Growing up, Grant Downie saw firsthand how much money commercial divers could make gathering red urchins. In his 20s, he was lucky enough to get a permit (they are awarded by lottery) to join the industry. For years, the two Downies would descend into the Fort Bragg kelp forest to gather red urchins, breathing compressed air through long, thin, flexible air tubes connected to one of their boats above. In just two years, the younger Downie was able to pay off his trade school loans. He even purchased a house before he hit the age of 30.
“We had a bunch of golden years,” the senior Downie told The Press Democrat, a newspaper in Santa Rosa, California, in 2019. “It’s just steadily got worse and worse and worse, because there is no kelp.”
The decline of the West Coast’s kelp forests started around 2013, when a mysterious disease called “sea star wasting syndrome” wiped out 90 percent of the purple urchin’s main predator, the sunflower sea star, in a matter of weeks. The disease existed before that mass die-off, but researchers say its sudden spread was likely linked to warming ocean temperatures and resulting low marine oxygen levels: As seawater heats up, it can’t hold as much gas, including dissolved oxygen, which sea stars absorb directly through their skin to breathe.
Higher ocean temperatures also directly hurt the kelp strands’ ability to grow. Many kelp species love cold water and rely on the nutrients it carries to regrow quickly after natural setbacks like winter storms. Typically, that cold, deeper water will rise to the surface each year, essentially bathing kelp forests in natural fertilizer. But if the surface layer gets too hot, the warm water acts like a lid that the deeper, more nutritious cold water can’t penetrate.
Around the same time that sea star numbers began to plummet, West Coast purple urchin populations experienced two excellent breeding years. Under normal circumstances, purple urchins are mostly benign scavengers, helping to clear the seafloor of broken kelp and other detritus. That changed when their numbers suddenly skyrocketed. Even though kelp normally grows fast, the heat-weakened marine forests couldn’t keep pace with the purple urchins’ appetites. Soon Northern California kelp forests were being replaced by urchin barrens.
Unfortunately for commercial urchin divers like the Downies, purple urchins do not have the same value as their red cousins, which compete for the same resources to thrive. As a result, California red urchin fisheries—along with those associated with other kelp-dependent species, such as abalone—have been thrown into sharp decline.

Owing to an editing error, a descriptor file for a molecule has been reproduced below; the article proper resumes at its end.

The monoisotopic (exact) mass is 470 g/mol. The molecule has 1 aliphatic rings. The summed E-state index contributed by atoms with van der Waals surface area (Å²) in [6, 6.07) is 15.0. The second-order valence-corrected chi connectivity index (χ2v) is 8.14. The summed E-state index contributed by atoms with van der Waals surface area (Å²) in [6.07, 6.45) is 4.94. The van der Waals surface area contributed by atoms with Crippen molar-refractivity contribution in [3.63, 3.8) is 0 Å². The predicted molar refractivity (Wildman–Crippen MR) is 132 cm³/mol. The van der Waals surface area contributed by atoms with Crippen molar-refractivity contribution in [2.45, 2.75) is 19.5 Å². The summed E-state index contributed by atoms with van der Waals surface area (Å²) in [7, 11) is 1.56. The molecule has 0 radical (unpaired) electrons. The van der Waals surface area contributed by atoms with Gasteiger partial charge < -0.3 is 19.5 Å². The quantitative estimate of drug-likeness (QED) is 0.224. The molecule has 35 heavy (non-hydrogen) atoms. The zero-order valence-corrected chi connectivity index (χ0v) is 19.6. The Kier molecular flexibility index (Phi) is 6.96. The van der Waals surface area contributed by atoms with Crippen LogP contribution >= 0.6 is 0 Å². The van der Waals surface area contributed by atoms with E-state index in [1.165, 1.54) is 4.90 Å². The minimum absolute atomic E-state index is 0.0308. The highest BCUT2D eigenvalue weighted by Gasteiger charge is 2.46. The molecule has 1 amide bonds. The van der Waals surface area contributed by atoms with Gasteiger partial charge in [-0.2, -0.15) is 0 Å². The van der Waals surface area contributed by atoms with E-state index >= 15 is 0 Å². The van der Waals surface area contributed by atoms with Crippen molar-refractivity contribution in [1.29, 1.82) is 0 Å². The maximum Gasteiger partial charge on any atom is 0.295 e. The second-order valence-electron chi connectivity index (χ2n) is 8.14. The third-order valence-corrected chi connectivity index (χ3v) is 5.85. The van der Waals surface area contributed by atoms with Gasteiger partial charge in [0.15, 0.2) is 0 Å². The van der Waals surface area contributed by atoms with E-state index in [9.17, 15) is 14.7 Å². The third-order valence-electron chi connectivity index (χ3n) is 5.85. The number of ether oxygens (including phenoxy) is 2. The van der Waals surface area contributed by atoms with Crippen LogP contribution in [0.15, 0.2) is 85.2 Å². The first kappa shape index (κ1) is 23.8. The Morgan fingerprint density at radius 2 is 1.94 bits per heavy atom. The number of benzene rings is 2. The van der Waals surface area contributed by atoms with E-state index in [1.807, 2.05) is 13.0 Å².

Fort Bragg, where Grant Downie and his father live, has been hit particularly hard. The docks, once bustling with hundreds of red urchin divers and packers, have all but emptied.
Last year, when I traveled to the town of roughly 7,000 people, I met Jaime Pat, the only remaining employee of the dozens of dockworkers who used to process freshly caught red urchins. Everyone else left to find work elsewhere, he told me. With no small hint of pride, he showed off the long counters where the prized red urchin gonads would be scooped out, arranged, and packaged on ice to ship to sushi restaurants.
Downie has also lost a lot of work, but he can still be found sheathed in thick neoprene and on the hunt. In addition to searching for precious red urchins (at what he considers to be reasonable depths), he also gathers purps on occasion. But while red urchin uni is considered a delicacy, there isn’t an equivalent major market for the purple urchin. That’s not a problem for Downie, though, since his mission isn’t to sell the purps he collects for consumption.
It’s to destroy them.
Last September, I accompanied commercial divers on two small fishing vessels out of Fort Bragg—one belonging to the Downies, the other festooned with large Trump 2020 flags. A nonprofit called Reef Check had brokered an agreement with California’s Ocean Protection Council, part of the state’s Natural Resources Agency, to hire out-of-work red urchin divers to clear all purple sea urchins from a tiny section of shallow seafloor.
The idea was to see whether kelp would then regrow.
The boats had barely left the harbor when each pair of divers submerged, bags and buckets in hand, with the goal of filling massive baskets on the end of the boats’ winches. The purps were so plentiful in the allotted corner of the cove that some divers used rakes and hooks to bag them more efficiently than gathering by hand. (One diver, not present that day, even likes to use an underwater vacuum.) With those tools, a pair of seasoned fishermen can bring in well over 1,000 pounds of purple urchins in a single afternoon. I watched as the day’s baskets quickly filled up, the offending creatures’ spines still waving in languid protest.